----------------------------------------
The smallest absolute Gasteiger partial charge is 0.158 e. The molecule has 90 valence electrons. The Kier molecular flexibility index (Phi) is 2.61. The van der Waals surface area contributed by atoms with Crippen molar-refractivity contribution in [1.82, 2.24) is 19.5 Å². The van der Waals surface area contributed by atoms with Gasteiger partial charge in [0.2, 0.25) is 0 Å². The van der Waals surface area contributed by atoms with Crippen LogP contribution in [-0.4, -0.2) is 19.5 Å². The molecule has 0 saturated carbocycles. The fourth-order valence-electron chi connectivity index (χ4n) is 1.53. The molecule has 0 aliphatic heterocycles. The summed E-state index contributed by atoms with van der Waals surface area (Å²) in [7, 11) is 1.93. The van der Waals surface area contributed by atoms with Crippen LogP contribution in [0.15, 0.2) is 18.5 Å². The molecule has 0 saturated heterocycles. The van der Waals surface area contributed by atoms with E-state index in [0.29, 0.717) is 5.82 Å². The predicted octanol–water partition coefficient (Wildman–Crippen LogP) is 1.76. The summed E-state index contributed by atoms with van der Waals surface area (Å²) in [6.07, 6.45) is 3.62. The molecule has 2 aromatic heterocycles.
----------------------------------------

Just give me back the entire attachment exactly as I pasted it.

The smallest absolute Gasteiger partial charge is 0.158 e. The molecule has 90 valence electrons. The Kier molecular flexibility index (Phi) is 2.61. The van der Waals surface area contributed by atoms with Crippen molar-refractivity contribution in [1.82, 2.24) is 19.5 Å². The van der Waals surface area contributed by atoms with Gasteiger partial charge in [0.2, 0.25) is 0 Å². The van der Waals surface area contributed by atoms with Crippen LogP contribution in [-0.4, -0.2) is 19.5 Å². The molecule has 0 saturated carbocycles. The fourth-order valence-electron chi connectivity index (χ4n) is 1.53. The molecule has 0 aliphatic heterocycles. The summed E-state index contributed by atoms with van der Waals surface area (Å²) in [7, 11) is 1.93. The van der Waals surface area contributed by atoms with Crippen LogP contribution in [0.15, 0.2) is 18.5 Å². The molecule has 0 saturated heterocycles. The van der Waals surface area contributed by atoms with E-state index in [0.29, 0.717) is 5.82 Å². The predicted octanol–water partition coefficient (Wildman–Crippen LogP) is 1.76. The summed E-state index contributed by atoms with van der Waals surface area (Å²) in [6.07, 6.45) is 3.62. The molecule has 2 aromatic heterocycles.